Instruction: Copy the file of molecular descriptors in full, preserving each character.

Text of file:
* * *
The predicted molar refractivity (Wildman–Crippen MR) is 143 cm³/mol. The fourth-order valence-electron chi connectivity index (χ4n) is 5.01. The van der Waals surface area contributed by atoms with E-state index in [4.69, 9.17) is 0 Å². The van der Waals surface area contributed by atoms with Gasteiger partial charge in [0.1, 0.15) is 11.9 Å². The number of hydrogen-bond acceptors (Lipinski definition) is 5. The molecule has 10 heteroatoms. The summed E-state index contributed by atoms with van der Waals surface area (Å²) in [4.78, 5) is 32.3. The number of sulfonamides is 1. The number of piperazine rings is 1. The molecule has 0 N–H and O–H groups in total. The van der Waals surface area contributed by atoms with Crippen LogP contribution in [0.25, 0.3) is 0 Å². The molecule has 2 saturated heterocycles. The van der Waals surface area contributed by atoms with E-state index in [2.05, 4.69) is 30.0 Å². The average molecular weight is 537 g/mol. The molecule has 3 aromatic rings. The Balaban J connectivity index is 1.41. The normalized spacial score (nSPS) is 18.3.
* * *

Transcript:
The predicted molar refractivity (Wildman–Crippen MR) is 143 cm³/mol. The fourth-order valence-electron chi connectivity index (χ4n) is 5.01. The van der Waals surface area contributed by atoms with E-state index in [4.69, 9.17) is 0 Å². The van der Waals surface area contributed by atoms with Gasteiger partial charge in [0.1, 0.15) is 11.9 Å². The number of hydrogen-bond acceptors (Lipinski definition) is 5. The molecule has 10 heteroatoms. The summed E-state index contributed by atoms with van der Waals surface area (Å²) in [4.78, 5) is 32.3. The number of sulfonamides is 1. The number of piperazine rings is 1. The molecule has 0 N–H and O–H groups in total. The van der Waals surface area contributed by atoms with Crippen LogP contribution in [0.25, 0.3) is 0 Å². The molecule has 2 saturated heterocycles. The van der Waals surface area contributed by atoms with E-state index in [2.05, 4.69) is 30.0 Å². The average molecular weight is 537 g/mol. The molecule has 3 aromatic rings. The Balaban J connectivity index is 1.41. The normalized spacial score (nSPS) is 18.3.